Remember that law enforcement and government agencies will never contact individuals for money: Regardless if the caller is claiming to be calling from local or international law enforcement or government agency, please remember these entities will never call directly asking for money.


Never move money for strangers: Criminals want you to do their banking for them. If they earn your trust, they may use your account to cash phony cheques, collect funds from other accounts, and move stolen money offshore. They use a variety of schemes to convince you that they are legitimate. Some will even give you money to earn your trust. By accepting and re-directing electronic deposits (such as wire transfers), you could be participating in a money-laundering scheme if those deposits were proceeds of a fraud or other criminal activity. The stories vary, but the results are the same: fraud and financial loss.

Where Can You Go for Help?

If you think you are experiencing financial abuse, ask for help!


You may visit your local Seniors centre, or even ask your care provider or health care professional for where you can go for advice, if you do not have a family member or close friend who can help you.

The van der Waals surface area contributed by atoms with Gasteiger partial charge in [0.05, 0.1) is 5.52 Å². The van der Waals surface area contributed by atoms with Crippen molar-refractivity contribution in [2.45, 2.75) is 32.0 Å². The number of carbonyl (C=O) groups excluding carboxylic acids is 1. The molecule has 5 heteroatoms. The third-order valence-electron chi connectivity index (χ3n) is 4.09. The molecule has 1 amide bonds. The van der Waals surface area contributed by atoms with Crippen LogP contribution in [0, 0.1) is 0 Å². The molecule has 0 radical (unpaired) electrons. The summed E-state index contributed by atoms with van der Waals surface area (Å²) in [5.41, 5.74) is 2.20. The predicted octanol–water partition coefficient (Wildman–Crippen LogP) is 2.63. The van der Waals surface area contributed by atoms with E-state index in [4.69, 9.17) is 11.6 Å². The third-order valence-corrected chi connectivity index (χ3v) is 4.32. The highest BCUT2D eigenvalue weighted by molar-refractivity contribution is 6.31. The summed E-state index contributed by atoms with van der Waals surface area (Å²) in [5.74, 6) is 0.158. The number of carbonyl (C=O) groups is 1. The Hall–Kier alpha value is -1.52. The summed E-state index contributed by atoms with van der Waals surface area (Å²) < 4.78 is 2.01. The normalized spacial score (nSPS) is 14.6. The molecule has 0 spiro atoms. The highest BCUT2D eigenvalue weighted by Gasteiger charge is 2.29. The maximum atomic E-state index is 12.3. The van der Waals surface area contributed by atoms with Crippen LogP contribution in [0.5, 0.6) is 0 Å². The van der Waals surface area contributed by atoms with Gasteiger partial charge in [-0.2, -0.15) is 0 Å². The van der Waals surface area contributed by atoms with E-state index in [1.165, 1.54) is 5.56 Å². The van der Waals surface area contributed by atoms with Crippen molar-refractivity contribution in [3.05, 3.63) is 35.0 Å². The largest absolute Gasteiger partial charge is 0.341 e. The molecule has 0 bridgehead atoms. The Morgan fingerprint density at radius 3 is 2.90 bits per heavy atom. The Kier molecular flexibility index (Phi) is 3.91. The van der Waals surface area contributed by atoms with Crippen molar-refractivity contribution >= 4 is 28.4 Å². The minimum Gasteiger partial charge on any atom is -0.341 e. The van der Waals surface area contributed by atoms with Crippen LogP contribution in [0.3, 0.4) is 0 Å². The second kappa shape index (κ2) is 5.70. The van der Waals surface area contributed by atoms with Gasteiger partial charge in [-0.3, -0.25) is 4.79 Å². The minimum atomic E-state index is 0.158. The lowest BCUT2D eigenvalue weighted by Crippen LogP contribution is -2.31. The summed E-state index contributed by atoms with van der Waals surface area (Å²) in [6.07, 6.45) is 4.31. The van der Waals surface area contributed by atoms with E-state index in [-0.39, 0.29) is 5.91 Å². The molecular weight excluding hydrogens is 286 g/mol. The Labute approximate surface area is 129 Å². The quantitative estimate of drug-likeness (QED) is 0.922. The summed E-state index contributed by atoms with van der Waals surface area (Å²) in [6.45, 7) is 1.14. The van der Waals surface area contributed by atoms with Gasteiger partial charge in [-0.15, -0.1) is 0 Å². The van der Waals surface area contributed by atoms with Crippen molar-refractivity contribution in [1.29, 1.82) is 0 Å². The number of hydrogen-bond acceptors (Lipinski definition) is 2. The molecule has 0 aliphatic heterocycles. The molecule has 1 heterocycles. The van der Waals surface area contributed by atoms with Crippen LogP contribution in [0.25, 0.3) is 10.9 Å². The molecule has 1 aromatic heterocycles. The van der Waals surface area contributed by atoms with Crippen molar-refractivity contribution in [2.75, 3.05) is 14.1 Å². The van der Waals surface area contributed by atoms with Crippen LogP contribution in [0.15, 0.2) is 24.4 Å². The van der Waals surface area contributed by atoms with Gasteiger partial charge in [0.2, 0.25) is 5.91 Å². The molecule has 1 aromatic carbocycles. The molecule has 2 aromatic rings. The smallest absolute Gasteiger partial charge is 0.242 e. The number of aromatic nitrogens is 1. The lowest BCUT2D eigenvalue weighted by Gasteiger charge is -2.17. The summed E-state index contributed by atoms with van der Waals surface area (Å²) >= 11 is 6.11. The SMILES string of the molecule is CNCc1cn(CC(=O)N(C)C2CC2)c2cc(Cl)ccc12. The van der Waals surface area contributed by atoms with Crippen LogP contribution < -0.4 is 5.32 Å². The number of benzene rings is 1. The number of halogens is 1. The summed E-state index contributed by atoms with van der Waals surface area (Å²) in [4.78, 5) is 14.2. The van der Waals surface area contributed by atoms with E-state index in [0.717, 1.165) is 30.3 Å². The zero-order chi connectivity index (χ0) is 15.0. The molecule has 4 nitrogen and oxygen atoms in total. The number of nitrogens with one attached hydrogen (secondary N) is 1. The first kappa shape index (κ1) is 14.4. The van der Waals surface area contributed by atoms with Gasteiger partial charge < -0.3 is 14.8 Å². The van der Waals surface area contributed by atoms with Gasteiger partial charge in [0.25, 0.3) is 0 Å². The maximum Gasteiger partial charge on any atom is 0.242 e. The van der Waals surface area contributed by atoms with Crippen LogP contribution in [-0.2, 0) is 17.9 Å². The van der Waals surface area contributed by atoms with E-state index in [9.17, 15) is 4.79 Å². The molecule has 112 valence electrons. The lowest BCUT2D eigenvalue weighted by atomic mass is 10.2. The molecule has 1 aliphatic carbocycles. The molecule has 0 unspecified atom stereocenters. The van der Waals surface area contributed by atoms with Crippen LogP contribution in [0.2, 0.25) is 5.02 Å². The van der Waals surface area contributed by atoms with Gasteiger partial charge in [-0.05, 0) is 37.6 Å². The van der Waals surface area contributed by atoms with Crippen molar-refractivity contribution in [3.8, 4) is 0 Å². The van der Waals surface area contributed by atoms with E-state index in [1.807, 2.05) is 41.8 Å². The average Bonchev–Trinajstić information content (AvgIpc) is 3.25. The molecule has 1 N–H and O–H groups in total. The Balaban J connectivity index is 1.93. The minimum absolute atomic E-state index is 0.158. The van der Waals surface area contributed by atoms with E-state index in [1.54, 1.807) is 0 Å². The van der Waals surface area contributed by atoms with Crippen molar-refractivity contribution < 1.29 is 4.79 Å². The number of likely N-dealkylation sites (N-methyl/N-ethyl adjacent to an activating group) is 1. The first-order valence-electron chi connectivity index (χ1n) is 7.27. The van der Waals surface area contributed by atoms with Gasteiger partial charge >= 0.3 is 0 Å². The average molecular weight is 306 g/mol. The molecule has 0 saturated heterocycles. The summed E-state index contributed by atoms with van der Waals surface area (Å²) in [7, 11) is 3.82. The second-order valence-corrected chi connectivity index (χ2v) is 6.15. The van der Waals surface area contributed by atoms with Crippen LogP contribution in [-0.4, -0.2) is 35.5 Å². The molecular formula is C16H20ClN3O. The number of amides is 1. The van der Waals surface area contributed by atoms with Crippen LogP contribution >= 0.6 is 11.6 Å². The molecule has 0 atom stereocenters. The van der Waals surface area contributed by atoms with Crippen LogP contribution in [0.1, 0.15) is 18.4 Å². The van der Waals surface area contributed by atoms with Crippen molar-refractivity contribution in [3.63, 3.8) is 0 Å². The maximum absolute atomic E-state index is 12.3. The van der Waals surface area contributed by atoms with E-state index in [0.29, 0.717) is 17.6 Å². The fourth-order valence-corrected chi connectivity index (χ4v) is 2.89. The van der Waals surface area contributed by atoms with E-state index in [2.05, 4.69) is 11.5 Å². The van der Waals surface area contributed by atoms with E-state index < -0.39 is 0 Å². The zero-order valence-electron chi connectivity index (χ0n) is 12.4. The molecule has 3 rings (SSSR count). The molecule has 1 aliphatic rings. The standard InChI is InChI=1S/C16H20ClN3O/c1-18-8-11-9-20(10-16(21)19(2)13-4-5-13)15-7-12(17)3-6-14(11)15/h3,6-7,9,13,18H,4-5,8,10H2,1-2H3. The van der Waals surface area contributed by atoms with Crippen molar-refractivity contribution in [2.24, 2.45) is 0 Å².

Contact your financial institutions, Equifax and/or TransUnion to place a fraud alert on your file(s) if your personal information has been compromised.


If the matter is concerning your account(s) with ICICI Bank Canada, call our 24-hour Customer Contact Centre at 1-888-424-2422.


Report all frauds and scams to your local police, or call the Canadian Anti-Fraud Centre at 1-888-495-8501.


The Government of Canada offers a variety of programs to help you ensure your golden years are safe and secure. Visit or call 1-800-OCanada (1-800-622-6232) to learn about what is available to you.